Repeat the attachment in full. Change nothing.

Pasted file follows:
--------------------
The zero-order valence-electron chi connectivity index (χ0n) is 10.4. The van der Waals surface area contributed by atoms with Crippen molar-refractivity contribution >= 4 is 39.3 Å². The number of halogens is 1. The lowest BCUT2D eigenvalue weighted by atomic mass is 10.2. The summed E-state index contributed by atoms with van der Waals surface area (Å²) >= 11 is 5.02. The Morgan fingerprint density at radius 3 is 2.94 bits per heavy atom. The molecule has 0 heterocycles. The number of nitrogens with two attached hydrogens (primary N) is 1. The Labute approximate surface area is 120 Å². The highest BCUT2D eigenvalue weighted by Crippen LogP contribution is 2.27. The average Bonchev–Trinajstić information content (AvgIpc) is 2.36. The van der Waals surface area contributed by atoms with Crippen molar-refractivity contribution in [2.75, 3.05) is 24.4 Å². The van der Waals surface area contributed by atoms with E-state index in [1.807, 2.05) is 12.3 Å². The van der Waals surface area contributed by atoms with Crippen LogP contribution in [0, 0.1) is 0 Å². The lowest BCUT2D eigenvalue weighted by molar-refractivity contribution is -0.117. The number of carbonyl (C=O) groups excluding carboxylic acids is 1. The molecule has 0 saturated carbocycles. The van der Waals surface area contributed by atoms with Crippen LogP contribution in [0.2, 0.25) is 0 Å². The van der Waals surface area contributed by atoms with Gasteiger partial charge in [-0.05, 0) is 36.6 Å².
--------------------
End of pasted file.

The zero-order valence-electron chi connectivity index (χ0n) is 10.4. The van der Waals surface area contributed by atoms with Crippen molar-refractivity contribution >= 4 is 39.3 Å². The number of halogens is 1. The lowest BCUT2D eigenvalue weighted by atomic mass is 10.2. The summed E-state index contributed by atoms with van der Waals surface area (Å²) >= 11 is 5.02. The Morgan fingerprint density at radius 3 is 2.94 bits per heavy atom. The molecule has 0 heterocycles. The number of nitrogens with two attached hydrogens (primary N) is 1. The Labute approximate surface area is 120 Å². The highest BCUT2D eigenvalue weighted by Crippen LogP contribution is 2.27. The average Bonchev–Trinajstić information content (AvgIpc) is 2.36. The van der Waals surface area contributed by atoms with Crippen molar-refractivity contribution in [2.75, 3.05) is 24.4 Å². The van der Waals surface area contributed by atoms with E-state index in [1.807, 2.05) is 12.3 Å². The van der Waals surface area contributed by atoms with Crippen LogP contribution in [0, 0.1) is 0 Å². The lowest BCUT2D eigenvalue weighted by molar-refractivity contribution is -0.117. The number of carbonyl (C=O) groups excluding carboxylic acids is 1. The molecule has 0 saturated carbocycles. The van der Waals surface area contributed by atoms with Crippen LogP contribution in [0.2, 0.25) is 0 Å². The van der Waals surface area contributed by atoms with Gasteiger partial charge in [-0.05, 0) is 36.6 Å².